In the 1980s, I was working as the combination sports editor of the local weekly and sports director of the local AM radio station. Mainly what this meant was that I got up at 5 in the morning to tape a local sports segment that ran “on the hour” all day long and chitchatted on a talk show for a couple hours.

Charlotte was also the most promotion-minded NASCAR track, and its promotions were the most outlandish. No telling what would be in a package from CMS. A crumpled can of Coors after Bill Elliott tangled with Dale Earnhardt in The Winston, for instance.

Bill Elliott. (John Clark photo)
Bill Elliott. (John Clark photo)

Tickets were often included, presumably so that we could give them away to “lucky fans” through the newspaper or radio. We gave away the tickets to the Busch race, but a friend and I drove up to Charlotte one Thursday afternoon and watched qualifying. Nowadays, qualifying crowds often swell well into the hundreds, but, back then, 20,000, maybe 30,000, would watch qualifying. Later, in the 1990s, when I was writing about NASCAR for a living, it might have been more like 40,000 or 50,000.

It was that day, though, that I arrived at the first of what later became “Dutton’s Rules”: The only driver I’d pay to see qualify is Tim Richmond.

Either his pole run was breathtaking, or I got excited a lot easier back in those days. It was undoubtedly a bit of both.

Charlotte's walls weren't Sprint yellow back in 1992. (HHP/Brian Lawdermilk photo for Chevrolet)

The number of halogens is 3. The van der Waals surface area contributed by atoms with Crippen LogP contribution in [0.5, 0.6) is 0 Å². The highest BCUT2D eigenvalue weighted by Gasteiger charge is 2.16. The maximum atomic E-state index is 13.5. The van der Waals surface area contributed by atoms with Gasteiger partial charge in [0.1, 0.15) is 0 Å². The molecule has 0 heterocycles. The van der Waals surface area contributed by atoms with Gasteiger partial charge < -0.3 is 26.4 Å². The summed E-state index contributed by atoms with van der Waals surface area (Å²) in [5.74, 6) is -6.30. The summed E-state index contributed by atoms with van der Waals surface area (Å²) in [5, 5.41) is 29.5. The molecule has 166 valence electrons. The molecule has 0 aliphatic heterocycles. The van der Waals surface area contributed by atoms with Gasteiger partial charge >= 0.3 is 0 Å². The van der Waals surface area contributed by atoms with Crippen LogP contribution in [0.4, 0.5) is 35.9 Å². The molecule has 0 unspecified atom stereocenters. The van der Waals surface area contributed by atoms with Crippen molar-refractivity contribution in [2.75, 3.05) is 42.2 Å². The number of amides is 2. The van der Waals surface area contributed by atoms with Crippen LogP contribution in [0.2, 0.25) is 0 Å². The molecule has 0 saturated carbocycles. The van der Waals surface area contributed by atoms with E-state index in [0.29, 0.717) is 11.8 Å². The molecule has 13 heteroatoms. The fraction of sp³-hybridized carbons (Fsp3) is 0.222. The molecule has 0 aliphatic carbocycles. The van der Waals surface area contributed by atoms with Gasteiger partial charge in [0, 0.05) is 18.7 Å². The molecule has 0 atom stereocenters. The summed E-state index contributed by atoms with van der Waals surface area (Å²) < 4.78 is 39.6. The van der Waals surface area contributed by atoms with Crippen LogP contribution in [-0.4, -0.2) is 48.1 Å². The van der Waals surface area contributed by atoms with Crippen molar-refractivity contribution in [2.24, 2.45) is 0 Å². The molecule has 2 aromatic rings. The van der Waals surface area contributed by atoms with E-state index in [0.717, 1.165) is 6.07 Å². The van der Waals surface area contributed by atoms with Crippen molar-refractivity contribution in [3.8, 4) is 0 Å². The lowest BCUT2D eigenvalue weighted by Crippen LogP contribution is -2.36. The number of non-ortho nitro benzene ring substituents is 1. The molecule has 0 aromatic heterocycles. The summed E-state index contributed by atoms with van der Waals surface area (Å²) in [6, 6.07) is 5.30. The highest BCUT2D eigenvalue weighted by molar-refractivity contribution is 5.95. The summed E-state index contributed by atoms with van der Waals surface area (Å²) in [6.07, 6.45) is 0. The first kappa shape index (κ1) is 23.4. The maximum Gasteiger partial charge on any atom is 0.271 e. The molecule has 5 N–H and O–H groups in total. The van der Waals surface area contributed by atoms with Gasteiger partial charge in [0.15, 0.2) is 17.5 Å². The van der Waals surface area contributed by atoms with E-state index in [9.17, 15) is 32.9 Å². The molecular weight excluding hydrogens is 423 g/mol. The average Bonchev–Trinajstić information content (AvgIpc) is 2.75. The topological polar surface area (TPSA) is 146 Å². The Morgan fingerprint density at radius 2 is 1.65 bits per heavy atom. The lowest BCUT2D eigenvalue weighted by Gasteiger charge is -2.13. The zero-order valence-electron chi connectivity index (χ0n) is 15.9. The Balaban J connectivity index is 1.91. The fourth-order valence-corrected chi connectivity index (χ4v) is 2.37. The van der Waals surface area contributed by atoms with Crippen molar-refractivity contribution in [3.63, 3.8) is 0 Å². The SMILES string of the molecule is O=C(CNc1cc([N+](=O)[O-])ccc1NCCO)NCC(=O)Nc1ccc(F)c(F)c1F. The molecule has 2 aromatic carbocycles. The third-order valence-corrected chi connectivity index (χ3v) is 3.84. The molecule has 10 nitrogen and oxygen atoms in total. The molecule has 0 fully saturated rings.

Charlotte’s walls weren’t Sprint yellow back in 1992. (HHP/Brian Lawdermilk photo for Chevrolet)

I watched the 1992 Winston from the fourth-turn grandstands. It was the last one I didn’t cover as a sportswriter, and I’m glad it was. The night was best watched with the people.

I have vivid memories of Jeff Gordon’s first victory in the 1994 Coca-Cola 600, of how young, naïve and emotional he was when he accepted the trophy from North Carolina Gov. Jim Hunt. I think of the time Ernie Irvan drove across the grass and wrecked for no apparent reason in The Winston. I remember the night Jamie McMurray, substituting for injured Sterling Marlin, surprised everyone by winning the fall 500-miler.

I remember driving home from the Indianapolis 500 while listening to the end of the 600 on radio somewhere in Kentucky and doing simple math, trying to figure out how in the world Dale Earnhardt managed to take the lead away from Darrell Waltrip with a green-flag pit stop. Earnhardt went from way behind to way ahead, and I couldn’t figure out how it was possible.

I remember when Charlotte ran the World 600 in May and the National 500 in October. I remember listening on the radio when the crash that claimed the life of Fireball Roberts occurred. I was six.

Jamie McMurray (left) with teammate Kyle Larson. (HHP/Christa L. Thomas photo for Chevy Racing)
Jamie McMurray (left) with teammate Kyle Larson. (HHP/Christa L. Thomas photo for Chevy Racing)

What many today don’t realize is that NASCAR was always a mainstream sport in the Carolinas. It was the same way it is now nationwide. In fact, it may have been bigger here in the 1960s, ’70s and ‘80s than it is today. It’s more likely that I overestimate the events of my youth, but I remember the first time I saw Charlotte Motor Speedway, and it seemed more impressive at that age, in that time, that it does now.

Back then, I listened to races on the radio, learned about baseball games from box scores and read much more than I saw.

Somehow I remember those times more vividly than, oh, last year.

Or yesterday. When I was young.

(Graphic courtesy of Meredieth Pritchard)
(Graphic courtesy of Meredieth Pritchard)


(Joe Font cover design)
(Joe Font cover design)

At one time, I wrote books about NASCAR. Some of them are still available here:

My proudest accomplishments these days are works of fiction. My latest novel, Crazy of Natural Causes, is on sale for $1.99 at Amazon in Kindle edition.